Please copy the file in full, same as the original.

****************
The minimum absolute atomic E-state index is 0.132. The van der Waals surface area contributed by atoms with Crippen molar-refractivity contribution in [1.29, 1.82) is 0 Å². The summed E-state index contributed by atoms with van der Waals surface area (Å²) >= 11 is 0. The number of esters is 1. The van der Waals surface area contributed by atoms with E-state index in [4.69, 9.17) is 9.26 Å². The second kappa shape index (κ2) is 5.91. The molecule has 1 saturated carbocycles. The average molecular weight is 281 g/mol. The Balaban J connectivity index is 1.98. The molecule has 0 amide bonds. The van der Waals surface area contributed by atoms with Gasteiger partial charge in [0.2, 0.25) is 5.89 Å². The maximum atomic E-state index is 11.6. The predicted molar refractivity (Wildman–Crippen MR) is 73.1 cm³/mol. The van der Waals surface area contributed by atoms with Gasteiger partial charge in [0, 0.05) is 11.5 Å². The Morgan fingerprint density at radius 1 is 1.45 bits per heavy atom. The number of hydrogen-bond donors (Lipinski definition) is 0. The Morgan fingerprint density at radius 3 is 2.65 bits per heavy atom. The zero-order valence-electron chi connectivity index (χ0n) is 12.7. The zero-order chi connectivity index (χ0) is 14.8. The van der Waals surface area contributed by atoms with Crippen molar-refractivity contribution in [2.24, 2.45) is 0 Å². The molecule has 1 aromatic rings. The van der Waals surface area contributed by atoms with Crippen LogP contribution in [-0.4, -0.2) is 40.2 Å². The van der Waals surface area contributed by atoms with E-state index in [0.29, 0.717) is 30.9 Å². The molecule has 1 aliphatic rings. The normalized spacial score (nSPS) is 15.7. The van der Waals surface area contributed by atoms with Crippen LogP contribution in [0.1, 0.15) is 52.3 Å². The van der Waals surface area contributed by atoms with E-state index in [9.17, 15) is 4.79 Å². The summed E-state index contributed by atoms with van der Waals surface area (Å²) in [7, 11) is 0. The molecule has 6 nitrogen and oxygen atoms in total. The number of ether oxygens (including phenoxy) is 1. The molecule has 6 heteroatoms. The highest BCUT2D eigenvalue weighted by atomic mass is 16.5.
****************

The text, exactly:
The minimum absolute atomic E-state index is 0.132. The van der Waals surface area contributed by atoms with Crippen molar-refractivity contribution in [1.29, 1.82) is 0 Å². The summed E-state index contributed by atoms with van der Waals surface area (Å²) >= 11 is 0. The number of esters is 1. The van der Waals surface area contributed by atoms with E-state index in [4.69, 9.17) is 9.26 Å². The second kappa shape index (κ2) is 5.91. The molecule has 1 saturated carbocycles. The average molecular weight is 281 g/mol. The Balaban J connectivity index is 1.98. The molecule has 0 amide bonds. The van der Waals surface area contributed by atoms with Gasteiger partial charge in [0.2, 0.25) is 5.89 Å². The maximum atomic E-state index is 11.6. The predicted molar refractivity (Wildman–Crippen MR) is 73.1 cm³/mol. The van der Waals surface area contributed by atoms with Gasteiger partial charge in [0, 0.05) is 11.5 Å². The Morgan fingerprint density at radius 1 is 1.45 bits per heavy atom. The number of hydrogen-bond donors (Lipinski definition) is 0. The Morgan fingerprint density at radius 3 is 2.65 bits per heavy atom. The zero-order valence-electron chi connectivity index (χ0n) is 12.7. The zero-order chi connectivity index (χ0) is 14.8. The van der Waals surface area contributed by atoms with Crippen molar-refractivity contribution in [2.24, 2.45) is 0 Å². The molecule has 1 aromatic rings. The van der Waals surface area contributed by atoms with Crippen LogP contribution in [-0.4, -0.2) is 40.2 Å². The van der Waals surface area contributed by atoms with E-state index in [0.29, 0.717) is 30.9 Å². The molecule has 1 aliphatic rings. The normalized spacial score (nSPS) is 15.7. The van der Waals surface area contributed by atoms with Crippen LogP contribution in [0.1, 0.15) is 52.3 Å². The van der Waals surface area contributed by atoms with E-state index in [9.17, 15) is 4.79 Å². The summed E-state index contributed by atoms with van der Waals surface area (Å²) in [7, 11) is 0. The molecule has 6 nitrogen and oxygen atoms in total. The number of ether oxygens (including phenoxy) is 1. The molecule has 6 heteroatoms. The highest BCUT2D eigenvalue weighted by atomic mass is 16.5.